In a game that may come to define the Purdue Boilermakers this season, the Boilers went into the Kohl Center and controlled a matchup between the #6 ranked Wisconsin Badgers from start to finish. Holding the lead for just over 30 minutes of the entire game, Purdue was able to largely get what it wanted on offense while making the Badgers uncomfortable on defense outside of Tyler Wahl playing an amazing game in the post.
Let’s not waste a lot of time with small talk. Let’s get into ‘The Rebound!’
1 | Control the Tempo & Pace of the Game Early
Purdue really controlled the game from the tip to the end, even if Edey’s arm was held down to start and Purdue struggled to break the pressure at the end. It just seemed like, no matter the ups and downs of the game, Purdue had a poise and presence about them throughout the game where it didn’t ever seem like the game would ever get away from them. Purdue largely held a two possession lead throughout most of the entire game, only dipping to two points with 4:46 remaining before Purdue went on a quick 5-0 run to push the lead back to 7 points. Nothing in this game ever appeared to be put Purdue is doubt.
This video shows the composure that Purdue played with against Wisconsin. A coach, letting a sophomore guard make a correction to a set, and then letting them run it that way. Everything in that huddle is cool, calm, and collected.
Advice ➡️ Result— Purdue Men's Basketball (@BoilerBall) February 5, 2024
Get yourself a coach that listens. pic.twitter.com/r016QYgLhQ
Although the final moments of the game did appear to be a bit frantic and make Purdue uncomfortable, Wisconsin never was able to get within 5 points as Purdue seemingly made the plays that needed to be made. No matter what some Wisconsin media personality might say, the fouls that were committed (specifically to Braden Smith in the corner) were fouls and should have been called.
More so than any other statistic you could point to for Purdue victory, this is probably the biggest take away. Purdue just looked like the more talented and more poised team throughout that forty minutes. That type of confidence and poise will carry this team into March where things get ratcheted up on the intensity meter.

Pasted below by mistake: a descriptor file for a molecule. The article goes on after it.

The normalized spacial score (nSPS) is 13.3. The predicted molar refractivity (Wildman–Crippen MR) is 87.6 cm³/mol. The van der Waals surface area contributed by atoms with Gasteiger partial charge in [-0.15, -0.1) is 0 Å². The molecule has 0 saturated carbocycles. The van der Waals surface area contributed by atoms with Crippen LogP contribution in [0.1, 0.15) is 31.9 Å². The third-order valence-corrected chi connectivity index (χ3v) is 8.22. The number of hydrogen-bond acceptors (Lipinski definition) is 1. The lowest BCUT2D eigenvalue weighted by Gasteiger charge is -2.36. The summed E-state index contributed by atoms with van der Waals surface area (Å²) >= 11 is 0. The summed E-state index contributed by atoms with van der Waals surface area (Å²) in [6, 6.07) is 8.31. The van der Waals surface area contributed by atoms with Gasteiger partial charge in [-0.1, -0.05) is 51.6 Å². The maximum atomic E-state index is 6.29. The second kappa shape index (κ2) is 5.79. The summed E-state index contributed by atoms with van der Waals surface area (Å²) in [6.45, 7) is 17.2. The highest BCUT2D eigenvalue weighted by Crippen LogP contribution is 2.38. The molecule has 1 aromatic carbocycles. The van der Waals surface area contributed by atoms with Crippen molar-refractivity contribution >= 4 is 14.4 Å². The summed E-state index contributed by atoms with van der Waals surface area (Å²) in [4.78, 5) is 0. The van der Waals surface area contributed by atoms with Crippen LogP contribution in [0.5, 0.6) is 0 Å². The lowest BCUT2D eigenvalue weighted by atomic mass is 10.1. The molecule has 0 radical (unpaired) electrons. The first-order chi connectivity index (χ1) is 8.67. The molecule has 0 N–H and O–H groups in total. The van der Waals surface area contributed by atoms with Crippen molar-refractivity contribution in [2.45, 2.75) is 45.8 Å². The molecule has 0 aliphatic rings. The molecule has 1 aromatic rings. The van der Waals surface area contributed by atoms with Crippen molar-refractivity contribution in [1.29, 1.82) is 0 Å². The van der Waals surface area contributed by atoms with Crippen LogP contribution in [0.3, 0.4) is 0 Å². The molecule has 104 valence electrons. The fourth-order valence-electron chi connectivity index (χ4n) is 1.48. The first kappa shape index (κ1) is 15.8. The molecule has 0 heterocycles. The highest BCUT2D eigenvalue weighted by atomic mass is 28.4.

2 | Get on the Glass
Purdue once again dominated an area of the game where it can determine a number of different aspects throughout the game. Limiting possessions and second chance opportunities while also extending possessions by grabbing offensive rebounds for second chance points goes a long way to victories, especially when a team is on the road. Purdue at Wisconsin outrebounded the home team 42-29 and grabbed 14 offensive rebounds. Those numbers led to Purdue having 21 second chance points while limiting Wisconsin to just 14 points on 10 offensive rebounds. Had it not been for Tyler Wahl having himself his best offensive games this season with 20 points and 6 offensive rebounds, Purdue likely would have won this game by 12 or more. Wahl’s career high is 23 which he achieved twice in 2022.
Outrebounding a solid team like Wisconsin is great but doing so by 13 and being on the road is even better. That’s one of those stats that Coach Painter likes to point to in terms of winning matchups that lead to winning games.
3 | Limit the Scoring from Guys Other Than AJ Storr
Well, I didn’t necessarily tag him for 20 points because he hasn’t been a big scorer for Wisconsin this season but limiting Storr to 14 points on 4-15 from the field and 0-4 behind the arc was amazing. It wasn’t like Storr was missing wide open shots either as Lance Jones, Cam Heide, and Ethan Morton all took turns at one point or another forcing him into tough jump shots. He did make his way into the lane at times but keeping him out of the lane and getting to the rim made all the difference for the Boilers in limiting Wisconsin from doing what they really wanted to do.
Purdue just did a heck of a job of funneling shooters into difficult spots and running them off the three point line as much as possible. At time, Purdue would leave their feet but it just didn’t seem like the Badgers were capable of putting the ball on the deck to take advantage of the Boilers with drives to the basket. A lot of that is likely due to a 7’4 menace roaming the middle of the floor but some of that is simply to Purdue following the defensive game plan.